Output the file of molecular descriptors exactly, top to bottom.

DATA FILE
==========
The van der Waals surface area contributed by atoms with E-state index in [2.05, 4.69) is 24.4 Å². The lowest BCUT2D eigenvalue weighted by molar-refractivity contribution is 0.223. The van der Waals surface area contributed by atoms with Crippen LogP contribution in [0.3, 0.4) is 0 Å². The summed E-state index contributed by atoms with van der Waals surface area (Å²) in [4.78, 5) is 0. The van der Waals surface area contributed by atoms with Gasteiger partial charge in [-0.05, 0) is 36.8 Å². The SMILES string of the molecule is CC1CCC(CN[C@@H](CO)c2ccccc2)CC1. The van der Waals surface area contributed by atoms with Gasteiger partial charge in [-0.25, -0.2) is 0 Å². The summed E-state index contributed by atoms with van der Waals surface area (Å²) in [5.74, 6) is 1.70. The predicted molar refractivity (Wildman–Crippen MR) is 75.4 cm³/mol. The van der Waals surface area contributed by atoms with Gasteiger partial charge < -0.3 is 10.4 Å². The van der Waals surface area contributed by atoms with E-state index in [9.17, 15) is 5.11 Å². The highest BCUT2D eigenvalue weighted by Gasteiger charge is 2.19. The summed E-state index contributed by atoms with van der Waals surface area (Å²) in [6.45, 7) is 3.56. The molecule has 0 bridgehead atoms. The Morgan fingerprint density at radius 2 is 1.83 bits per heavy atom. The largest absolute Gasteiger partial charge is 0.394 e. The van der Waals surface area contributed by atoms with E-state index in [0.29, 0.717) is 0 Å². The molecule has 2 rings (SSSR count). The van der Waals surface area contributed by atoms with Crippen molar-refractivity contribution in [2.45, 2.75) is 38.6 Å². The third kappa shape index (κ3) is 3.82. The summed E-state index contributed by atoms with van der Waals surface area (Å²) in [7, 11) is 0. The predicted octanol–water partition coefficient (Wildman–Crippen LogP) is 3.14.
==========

The van der Waals surface area contributed by atoms with E-state index in [2.05, 4.69) is 24.4 Å². The lowest BCUT2D eigenvalue weighted by molar-refractivity contribution is 0.223. The van der Waals surface area contributed by atoms with Crippen LogP contribution in [0.3, 0.4) is 0 Å². The summed E-state index contributed by atoms with van der Waals surface area (Å²) in [4.78, 5) is 0. The van der Waals surface area contributed by atoms with Gasteiger partial charge in [-0.05, 0) is 36.8 Å². The SMILES string of the molecule is CC1CCC(CN[C@@H](CO)c2ccccc2)CC1. The van der Waals surface area contributed by atoms with Gasteiger partial charge in [-0.25, -0.2) is 0 Å². The summed E-state index contributed by atoms with van der Waals surface area (Å²) in [5.74, 6) is 1.70. The predicted molar refractivity (Wildman–Crippen MR) is 75.4 cm³/mol. The van der Waals surface area contributed by atoms with Gasteiger partial charge < -0.3 is 10.4 Å². The van der Waals surface area contributed by atoms with E-state index in [9.17, 15) is 5.11 Å². The highest BCUT2D eigenvalue weighted by Gasteiger charge is 2.19. The summed E-state index contributed by atoms with van der Waals surface area (Å²) in [6.45, 7) is 3.56. The molecule has 0 bridgehead atoms. The Morgan fingerprint density at radius 2 is 1.83 bits per heavy atom. The largest absolute Gasteiger partial charge is 0.394 e. The van der Waals surface area contributed by atoms with E-state index in [0.29, 0.717) is 0 Å². The molecule has 2 rings (SSSR count). The van der Waals surface area contributed by atoms with Crippen molar-refractivity contribution in [2.45, 2.75) is 38.6 Å². The third kappa shape index (κ3) is 3.82. The summed E-state index contributed by atoms with van der Waals surface area (Å²) in [7, 11) is 0. The predicted octanol–water partition coefficient (Wildman–Crippen LogP) is 3.14.